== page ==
Jan 11, 2014 News
With the view of safeguarding the population from the effects of tobacco smoke, the Ministry of Health is directing much technical support towards the crafting of a draft Tobacco Control Legislation. The move comes even as the local health sector is desperately working to tackle the incidence of Chronic Non-Communicable Diseases (NCDs) which, among other things, is linked to the use of tobacco.
Chief Medical Officer (CMO), Dr. Shamdeo Persaud, is expected to play a major role in the preparation of the draft Bill which would entail him providing the needful technical details ahead of it being taken to Cabinet by Minister of Health, Dr. Bheri Ramsaran.
Once approved by Cabinet the draft legislation will then be tabled in Parliament. If passed, the legislation will in fact govern the way the substance is used in order to ensure that the vast population is not affected.
And according to Dr. Persaud during an interview with this publication, “we hope actually that the Tobacco Legislation will be treated like the Termination of Pregnancy Act where parties will relieve their members to vote on their own conscience on this Bill.”
The CMO was also firm in his deduction that the Bill, once enacted into law, will be one that addresses a life and death situation. He pointed out that the use of tobacco has seen the Ministry on a daily basis signing off on the deaths of both young men and women “whose lives were probably snuffed out untimely because of the unnecessary risk.”
According to Dr. Persaud while it is crucial that all of the factors, such as: unhealthy diet, physical inactivity and the use of alcohol that can lend to NCDs be closely addressed, smoking is however a rather major challenge to deal with.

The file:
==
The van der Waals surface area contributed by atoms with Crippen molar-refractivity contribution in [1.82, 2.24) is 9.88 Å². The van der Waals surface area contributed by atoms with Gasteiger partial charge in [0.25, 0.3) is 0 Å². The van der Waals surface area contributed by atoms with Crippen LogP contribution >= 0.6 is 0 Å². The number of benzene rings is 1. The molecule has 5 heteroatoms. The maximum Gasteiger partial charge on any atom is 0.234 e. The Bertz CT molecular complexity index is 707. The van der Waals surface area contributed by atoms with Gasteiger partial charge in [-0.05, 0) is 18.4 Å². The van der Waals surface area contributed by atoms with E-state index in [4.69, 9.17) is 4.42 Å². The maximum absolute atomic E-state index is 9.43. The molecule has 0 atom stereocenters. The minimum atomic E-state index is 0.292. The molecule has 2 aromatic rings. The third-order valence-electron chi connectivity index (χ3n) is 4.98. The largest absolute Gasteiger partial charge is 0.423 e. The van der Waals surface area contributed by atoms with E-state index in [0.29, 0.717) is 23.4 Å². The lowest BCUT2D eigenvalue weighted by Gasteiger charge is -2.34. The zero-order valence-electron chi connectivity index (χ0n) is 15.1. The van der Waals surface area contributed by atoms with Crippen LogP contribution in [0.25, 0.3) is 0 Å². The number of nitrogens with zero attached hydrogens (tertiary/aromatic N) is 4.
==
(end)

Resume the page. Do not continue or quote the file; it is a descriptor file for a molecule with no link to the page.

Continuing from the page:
“It might appear that there are not many (people) smoking but when you look at the statistics a little bit more carefully you will find that in Georgetown the rate is about 16 per cent of all adult men and maybe about four per cent of all adult women,” Dr. Persaud observed during an earlier interview.
The smoking situation in rural communities, he said, reflects an even higher percentage of persons indulging in smoking activities. He disclosed that at least 47 per cent of men in rural areas are smokers while close to 17 per cent of the female population have adopted this habit too.
And according to Dr. Persaud, “if you go further afield into our mining areas up to 70 per cent of men in Region Eight smoke, where lots of our miners are, and about 48 per cent of women in Region Seven are smoking.” The CMO pointed out that research shows that the younger persons are when they indulge in the habit of smoking, the more likely they are to become addicted to the substance. Moreover, they are more likely to develop at least one chronic NCD ranging from heart disease and cancer, to stroke and diabetes.
In alluding to the “powerful” nature of the tobacco industry, Dr. Persaud highlighted that “they are finding all subtle ways of reaching their target audience…they are a ‘for profit’ industry and the more cigarettes they sell the better their business is.”
However, the CMO emphasised that Ministries of Health across the world, like the local Health Ministry, are vigorously working to implement measures to avoid members of their populations being exposed to harmful tobacco smoke.
Persons can be exposed to the dire effects of tobacco smoke either by their own use of the substance or through second hand or third hand smoke in the environment. Second hand smoke speaks to persons inhaling the smoke exhaled by smokers while third hand smoke is the exhaled tobacco smoke left embedded in fabric or other materials used by non-smokers. “People might smoke their cigarettes and then leave an area but the smoke they leave behind is just as damaging since it can enter somebody else’s body and can, over time, cause problems for the non-smokers too,” Dr. Persaud explained.
Currently the proposed Tobacco Control legislation, which is in its final stage of consultation, is among a number of other proposed legislations gaining the attention of the Ministry of Health’s Parliamentary Secretary, Mr. Joseph Hamilton, according to the CMO.
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